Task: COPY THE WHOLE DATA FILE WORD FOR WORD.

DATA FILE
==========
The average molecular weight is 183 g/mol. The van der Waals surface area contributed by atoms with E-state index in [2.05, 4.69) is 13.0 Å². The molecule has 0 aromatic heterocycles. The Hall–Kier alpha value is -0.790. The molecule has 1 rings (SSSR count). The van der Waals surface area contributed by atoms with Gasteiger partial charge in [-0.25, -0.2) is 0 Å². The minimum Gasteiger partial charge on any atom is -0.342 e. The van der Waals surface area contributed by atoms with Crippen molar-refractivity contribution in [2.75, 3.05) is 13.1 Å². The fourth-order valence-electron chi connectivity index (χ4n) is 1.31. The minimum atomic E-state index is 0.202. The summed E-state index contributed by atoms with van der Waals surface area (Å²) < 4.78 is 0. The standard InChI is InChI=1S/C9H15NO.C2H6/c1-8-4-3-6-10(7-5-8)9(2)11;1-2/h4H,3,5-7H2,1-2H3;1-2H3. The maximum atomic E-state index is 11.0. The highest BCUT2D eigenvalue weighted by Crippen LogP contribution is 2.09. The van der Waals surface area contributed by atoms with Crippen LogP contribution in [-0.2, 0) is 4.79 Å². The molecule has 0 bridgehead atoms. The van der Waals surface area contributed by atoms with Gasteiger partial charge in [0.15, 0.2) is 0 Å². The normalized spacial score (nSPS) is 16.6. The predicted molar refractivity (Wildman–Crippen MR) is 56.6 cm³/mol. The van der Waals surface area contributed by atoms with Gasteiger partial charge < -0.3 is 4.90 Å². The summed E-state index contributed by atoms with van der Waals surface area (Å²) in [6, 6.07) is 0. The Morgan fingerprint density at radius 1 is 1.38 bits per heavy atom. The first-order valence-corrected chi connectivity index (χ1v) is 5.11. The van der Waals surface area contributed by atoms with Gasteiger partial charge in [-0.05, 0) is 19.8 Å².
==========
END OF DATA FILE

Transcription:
The average molecular weight is 183 g/mol. The van der Waals surface area contributed by atoms with E-state index in [2.05, 4.69) is 13.0 Å². The molecule has 0 aromatic heterocycles. The Hall–Kier alpha value is -0.790. The molecule has 1 rings (SSSR count). The van der Waals surface area contributed by atoms with Gasteiger partial charge in [-0.25, -0.2) is 0 Å². The minimum Gasteiger partial charge on any atom is -0.342 e. The van der Waals surface area contributed by atoms with Crippen molar-refractivity contribution in [2.75, 3.05) is 13.1 Å². The fourth-order valence-electron chi connectivity index (χ4n) is 1.31. The minimum atomic E-state index is 0.202. The summed E-state index contributed by atoms with van der Waals surface area (Å²) < 4.78 is 0. The standard InChI is InChI=1S/C9H15NO.C2H6/c1-8-4-3-6-10(7-5-8)9(2)11;1-2/h4H,3,5-7H2,1-2H3;1-2H3. The maximum atomic E-state index is 11.0. The highest BCUT2D eigenvalue weighted by Crippen LogP contribution is 2.09. The van der Waals surface area contributed by atoms with Crippen LogP contribution in [-0.2, 0) is 4.79 Å². The molecule has 0 bridgehead atoms. The van der Waals surface area contributed by atoms with Gasteiger partial charge in [0.15, 0.2) is 0 Å². The normalized spacial score (nSPS) is 16.6. The predicted molar refractivity (Wildman–Crippen MR) is 56.6 cm³/mol. The van der Waals surface area contributed by atoms with Gasteiger partial charge < -0.3 is 4.90 Å². The summed E-state index contributed by atoms with van der Waals surface area (Å²) in [6, 6.07) is 0. The Morgan fingerprint density at radius 1 is 1.38 bits per heavy atom. The first-order valence-corrected chi connectivity index (χ1v) is 5.11. The van der Waals surface area contributed by atoms with Gasteiger partial charge in [-0.05, 0) is 19.8 Å².